Ssshhh – turn it up
It’s 8 p.m. on a Thursday. The parking lot is packed with shoppers checking out the vendors at the monthly Art + Flea event. The rains come and go, so many seek shelter within the loft area in the back, where even more vendors can be found. In the far corner of the loft area, perched on a small stage reserved for performers, are a couple of folding tables topped with plastic crates. These crates are filled with records. Yes, vinyl.
Throughout the night, shoppers young and old rummage through these crates, looking for that special, rare collectible, or perhaps to see if a vinyl issue by a current artist is there. There is even a turntable with headphones set up as a listening station. Back against the wall is DJ Monkey, providing the soundtrack for the night.
The unassuming set-up is a veritable gold mine of coolness. Vinyl for sale? And DJs spinning great music? Together? You may have run into them before at Art + Flea, where they’ve been a fixture since June 2013. You’ll also find them at several venues and events around town.
This is Secret Record Store.
The “they” behind the operation are Kevin Cruze (a.k.a. DJ Monkey) and John Friend (a.k.a. DJ JohnJohn). Cruze and Friend met in San Francisco roughly 20 years ago. “I’m pretty sure it was 1995,” says Cruze. He turns to Friend. “I thought you had told me that you were from Maui.”
“I take offense at that,” says John, and begins to make cracks about hippie communes. It’s immediately apparent that these two have a great relationship, not only professionally, but as long-time friends, too.
Originally from Hawai‘i, Friend had moved to San Francisco to attend college, and remained there holding down various jobs at record stores, galleries and music distributors, as well as performing as a DJ. His work history there also included a stint running Open Mind Music, a popular record store that once resided on Haight Street. It was there that he first met Cruze, a regular customer. Cruze shared Friend’s love and knowledge of music, as well as being a DJ himself.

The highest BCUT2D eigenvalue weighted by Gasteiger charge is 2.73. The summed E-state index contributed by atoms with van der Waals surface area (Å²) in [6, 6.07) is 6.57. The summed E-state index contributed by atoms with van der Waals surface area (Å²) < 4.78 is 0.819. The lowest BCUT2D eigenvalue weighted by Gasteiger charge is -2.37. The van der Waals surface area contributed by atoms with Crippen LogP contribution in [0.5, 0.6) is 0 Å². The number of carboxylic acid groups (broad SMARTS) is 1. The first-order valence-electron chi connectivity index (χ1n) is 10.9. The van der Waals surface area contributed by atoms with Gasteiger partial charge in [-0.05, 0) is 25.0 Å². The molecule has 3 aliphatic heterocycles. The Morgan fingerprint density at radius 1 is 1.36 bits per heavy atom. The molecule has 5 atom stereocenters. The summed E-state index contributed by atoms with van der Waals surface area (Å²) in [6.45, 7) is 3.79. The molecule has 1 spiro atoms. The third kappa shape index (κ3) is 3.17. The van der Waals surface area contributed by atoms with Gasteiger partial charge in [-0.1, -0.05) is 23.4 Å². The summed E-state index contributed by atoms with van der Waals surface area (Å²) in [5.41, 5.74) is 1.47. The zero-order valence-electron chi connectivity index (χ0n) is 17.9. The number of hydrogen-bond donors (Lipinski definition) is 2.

A Bay Area native, Cruze was exposed to and embraced music at an early age, playing guitar, bass and drums in various bands while in high school and college, and becoming a DJ himself. He met and fell in love with his wife, also a DJ from Hawai‘i, and the couple moved to the islands in 2000; Friend returned to Hawai‘i in 2011, and reconnected with Cruze.
In August of 2012, local record store Hungry Ear put on their first annual Record Fair at McKinley High School. As DJs and music collectors, both Cruze and Friend had amassed thousands of records over the course of 25+ years. They had been selling some of their records on eBay, and saw the Record Fair as a great opportunity to unload even more. It was enough of a success that the pair discussed doing this on a regular basis. Taking the name from the fact that Friend used to sell records out of his house, Secret Record Store was born.
Interestingly enough, the concept of merging the record sales with the DJing side of things didn’t come up immediately. They were separate ventures initially, but Cruze explains that “When we were pitching our store to people, telling them what we do, we kept getting the question ‘So do you guys, like, DJ with the records that you sell?’”